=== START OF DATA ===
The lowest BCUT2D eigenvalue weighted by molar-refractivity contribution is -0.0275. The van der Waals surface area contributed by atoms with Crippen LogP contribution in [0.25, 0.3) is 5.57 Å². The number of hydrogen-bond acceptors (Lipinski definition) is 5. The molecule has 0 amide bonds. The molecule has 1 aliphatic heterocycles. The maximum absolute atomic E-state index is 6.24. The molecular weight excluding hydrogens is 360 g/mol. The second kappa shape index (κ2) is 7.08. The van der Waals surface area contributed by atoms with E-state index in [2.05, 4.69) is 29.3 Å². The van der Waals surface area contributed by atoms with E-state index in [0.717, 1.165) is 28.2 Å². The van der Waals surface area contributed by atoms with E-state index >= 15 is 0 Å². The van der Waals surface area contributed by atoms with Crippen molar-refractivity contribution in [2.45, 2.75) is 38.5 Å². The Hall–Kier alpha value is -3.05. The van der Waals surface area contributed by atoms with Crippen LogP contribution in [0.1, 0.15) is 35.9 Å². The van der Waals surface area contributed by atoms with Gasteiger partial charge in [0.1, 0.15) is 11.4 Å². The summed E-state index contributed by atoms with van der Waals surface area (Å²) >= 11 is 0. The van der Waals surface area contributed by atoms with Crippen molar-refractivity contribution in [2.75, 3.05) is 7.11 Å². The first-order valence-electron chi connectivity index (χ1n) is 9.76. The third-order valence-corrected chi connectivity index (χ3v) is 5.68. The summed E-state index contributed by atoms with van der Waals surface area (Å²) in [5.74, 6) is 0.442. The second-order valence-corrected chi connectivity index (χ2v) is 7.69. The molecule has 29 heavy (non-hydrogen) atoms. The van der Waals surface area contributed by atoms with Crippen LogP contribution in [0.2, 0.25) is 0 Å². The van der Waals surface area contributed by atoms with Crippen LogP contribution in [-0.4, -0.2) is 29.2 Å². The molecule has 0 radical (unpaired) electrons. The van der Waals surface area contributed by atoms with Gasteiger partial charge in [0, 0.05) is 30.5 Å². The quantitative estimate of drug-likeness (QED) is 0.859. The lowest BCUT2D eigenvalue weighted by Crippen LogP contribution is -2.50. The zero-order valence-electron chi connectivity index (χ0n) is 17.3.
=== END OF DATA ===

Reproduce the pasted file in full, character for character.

The lowest BCUT2D eigenvalue weighted by molar-refractivity contribution is -0.0275. The van der Waals surface area contributed by atoms with Crippen LogP contribution in [0.25, 0.3) is 5.57 Å². The number of hydrogen-bond acceptors (Lipinski definition) is 5. The molecule has 0 amide bonds. The molecule has 1 aliphatic heterocycles. The maximum absolute atomic E-state index is 6.24. The molecular weight excluding hydrogens is 360 g/mol. The second kappa shape index (κ2) is 7.08. The van der Waals surface area contributed by atoms with E-state index in [2.05, 4.69) is 29.3 Å². The van der Waals surface area contributed by atoms with E-state index in [0.717, 1.165) is 28.2 Å². The van der Waals surface area contributed by atoms with E-state index >= 15 is 0 Å². The van der Waals surface area contributed by atoms with Crippen molar-refractivity contribution in [2.45, 2.75) is 38.5 Å². The Hall–Kier alpha value is -3.05. The van der Waals surface area contributed by atoms with Crippen LogP contribution in [0.1, 0.15) is 35.9 Å². The van der Waals surface area contributed by atoms with Gasteiger partial charge in [0.1, 0.15) is 11.4 Å². The summed E-state index contributed by atoms with van der Waals surface area (Å²) >= 11 is 0. The van der Waals surface area contributed by atoms with Crippen molar-refractivity contribution in [2.75, 3.05) is 7.11 Å². The first-order valence-electron chi connectivity index (χ1n) is 9.76. The third-order valence-corrected chi connectivity index (χ3v) is 5.68. The summed E-state index contributed by atoms with van der Waals surface area (Å²) in [5.74, 6) is 0.442. The second-order valence-corrected chi connectivity index (χ2v) is 7.69. The molecule has 29 heavy (non-hydrogen) atoms. The van der Waals surface area contributed by atoms with Crippen LogP contribution in [0.2, 0.25) is 0 Å². The van der Waals surface area contributed by atoms with Crippen LogP contribution in [-0.4, -0.2) is 29.2 Å². The molecule has 0 radical (unpaired) electrons. The van der Waals surface area contributed by atoms with Gasteiger partial charge in [0, 0.05) is 30.5 Å². The quantitative estimate of drug-likeness (QED) is 0.859. The lowest BCUT2D eigenvalue weighted by Crippen LogP contribution is -2.50. The zero-order valence-electron chi connectivity index (χ0n) is 17.3.